Louise Campbell, author of Studio Lives: Architect, Art and Artist in 20th-Century Britain, talks to Meris Ryan-Goff about the fascinating and varied creative partnerships between architects and artists, which so influenced the studio spaces and artistic creations of the 20th-Century.
MRG: Studio Lives: Architect, Art and Artist in 20th-Century Britain, takes an approach to the subject of artist, studio and architect, which is unlike any previous study. How did you come to view the interaction of artist and architect in this manner?
LC: I began to think about relations between architects and artists on a visit to Paris. In areas like Montparnasse, there’s a concentration of stylish studio-houses around the Parc Montsouris, many of them designed by architects like Le Corbusier, Perret and Lurçat. Twentieth-century architects are often said to have ignored their clients’ wishes in order to pursue their own ideas. But could that be true in buildings which accommodated particular needs and ways of working? They made me wonder about the importance of the artist-client, and whether the studios built for them actually represented a joint project.
Le Corbusier: Ozenfant studio, and studio houses designed by Perret, Lurçat et al. in Montparnasse © L Campbell
MRG: And how did you decide to structure the book as you have?
LC: The book is organised in four chronological sections, running from the fin-de-siècle to the late 1930s. This allowed a new perspective on British art by bringing the physical and social environment of artists into play with the artworks they produced. Another approach might have been to look at a range of studios and their occupants over time – a sort of ‘studios and their after-lives’ book. But that would have allowed much less space for discussing the role of art and the interaction of artist and architect.
MRG: Many of the artists and architects interlink artistically and socially… How did your research for the book progress? And how did you choose the specific studios and lives on which to focus?
LC: Yes, the links were often close, meaning that the architect-client relationship was tested to its limits! Kit Nicholson’s studio extension to Banks Head was criticised by his brother Ben as having spoiled the look of the long farmhouse. Dora Gordine sacked her husband’s architect-friend Godfrey Samuel for not responding to her suggestions, and took over the design of the house herself.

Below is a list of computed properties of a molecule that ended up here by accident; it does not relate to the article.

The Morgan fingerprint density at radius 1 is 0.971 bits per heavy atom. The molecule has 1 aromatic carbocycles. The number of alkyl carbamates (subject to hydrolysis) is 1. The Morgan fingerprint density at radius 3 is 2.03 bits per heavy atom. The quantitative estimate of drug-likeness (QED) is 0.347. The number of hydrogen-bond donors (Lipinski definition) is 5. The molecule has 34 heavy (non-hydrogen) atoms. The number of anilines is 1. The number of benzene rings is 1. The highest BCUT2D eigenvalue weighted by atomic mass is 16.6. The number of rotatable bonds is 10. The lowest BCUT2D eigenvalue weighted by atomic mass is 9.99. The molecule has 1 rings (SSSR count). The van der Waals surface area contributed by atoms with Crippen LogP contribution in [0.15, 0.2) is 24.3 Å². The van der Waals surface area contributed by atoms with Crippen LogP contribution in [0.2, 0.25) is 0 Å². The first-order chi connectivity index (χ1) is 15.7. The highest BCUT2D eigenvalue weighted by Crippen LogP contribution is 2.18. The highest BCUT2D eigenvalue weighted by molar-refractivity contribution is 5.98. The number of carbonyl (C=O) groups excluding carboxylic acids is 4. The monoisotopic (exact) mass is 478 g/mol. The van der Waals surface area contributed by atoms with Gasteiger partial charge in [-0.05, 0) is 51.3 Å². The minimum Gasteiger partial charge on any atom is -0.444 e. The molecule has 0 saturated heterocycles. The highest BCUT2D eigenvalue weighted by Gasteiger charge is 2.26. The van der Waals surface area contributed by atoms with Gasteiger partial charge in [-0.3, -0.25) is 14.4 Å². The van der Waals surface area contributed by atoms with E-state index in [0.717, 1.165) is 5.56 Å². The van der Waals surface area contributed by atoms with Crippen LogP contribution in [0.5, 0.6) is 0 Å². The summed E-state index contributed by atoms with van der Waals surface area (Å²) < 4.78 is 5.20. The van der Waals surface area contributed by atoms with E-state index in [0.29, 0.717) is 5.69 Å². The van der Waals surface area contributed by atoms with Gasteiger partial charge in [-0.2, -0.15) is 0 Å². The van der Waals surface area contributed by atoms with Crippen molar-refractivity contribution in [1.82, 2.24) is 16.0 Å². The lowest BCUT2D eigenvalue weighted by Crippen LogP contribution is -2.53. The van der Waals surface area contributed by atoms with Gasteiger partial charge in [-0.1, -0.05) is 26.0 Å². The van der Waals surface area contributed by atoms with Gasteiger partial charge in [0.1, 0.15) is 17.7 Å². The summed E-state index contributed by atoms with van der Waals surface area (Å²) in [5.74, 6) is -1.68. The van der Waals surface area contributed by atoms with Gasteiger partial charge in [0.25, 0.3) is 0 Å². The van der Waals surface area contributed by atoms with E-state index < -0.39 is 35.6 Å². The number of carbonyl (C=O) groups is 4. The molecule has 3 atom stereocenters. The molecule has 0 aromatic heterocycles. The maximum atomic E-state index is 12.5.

The studios which I chose were built or converted at a significant point in an artist’s life and career. For many, the decision to move occurred in the aftermath of a successful exhibition. This was so in the case of Gluck, who was proud that sales from of her first solo exhibition at the Fine Art Society in 1926 allowed her to build a studio in the garden of her house. Professional needs were often accompanied by personal factors. She told her architect Edward Maufe that it was both an inspiration and a haven. For Henry Payne and Roger Fry, the move to a rural studio-home allowed them to work in closer contact with nature and the chance to live in new ways with their young children.
St. Loe's House, Amberley, Glos. & Roger Fry's house, Durbins © L Campbell
MRG: Artists’ Studios are immensely personal, and your book addresses the very complex private yet public nature of the developing studio-home of early twentieth century artists.
How do you see the interaction of the press and the artist? Does media attention become an intrusion when it is applied to an artist’s studio rather than their gallery (as in earlier decades)?
LC: The growth of mass media and the illustrated press perpetuated the idea of the studio as a place of private creation, while of course at the same time exposing it to public scrutiny. And artists, like other creative individuals, quickly learned how to take advantage of the publicity it brought.
G.F. Watts managed to keep visitors away from his studio by creating a separate gallery in Kensington open to the public, something impossible for less financially successful artists. Fifty years on, during the heyday of the newspaper gossip column, Eileen Agar turned interviews with journalists to her own advantage. Her studio-flat provided excellent copy for journalists who described her as ‘the woman painter who was once one of the Bright Young Things’. It helped to consolidate her reputation as a Surrealist artist.
Eileen Agar and Bella in Bramham Gardens, photograph c.1938, Agar Archive
MRG: Section I of your book opens with a study of G.F. Watts and his art and practice. I am intrigued by Watts’ use of photography – what is particular about his documentation of his work?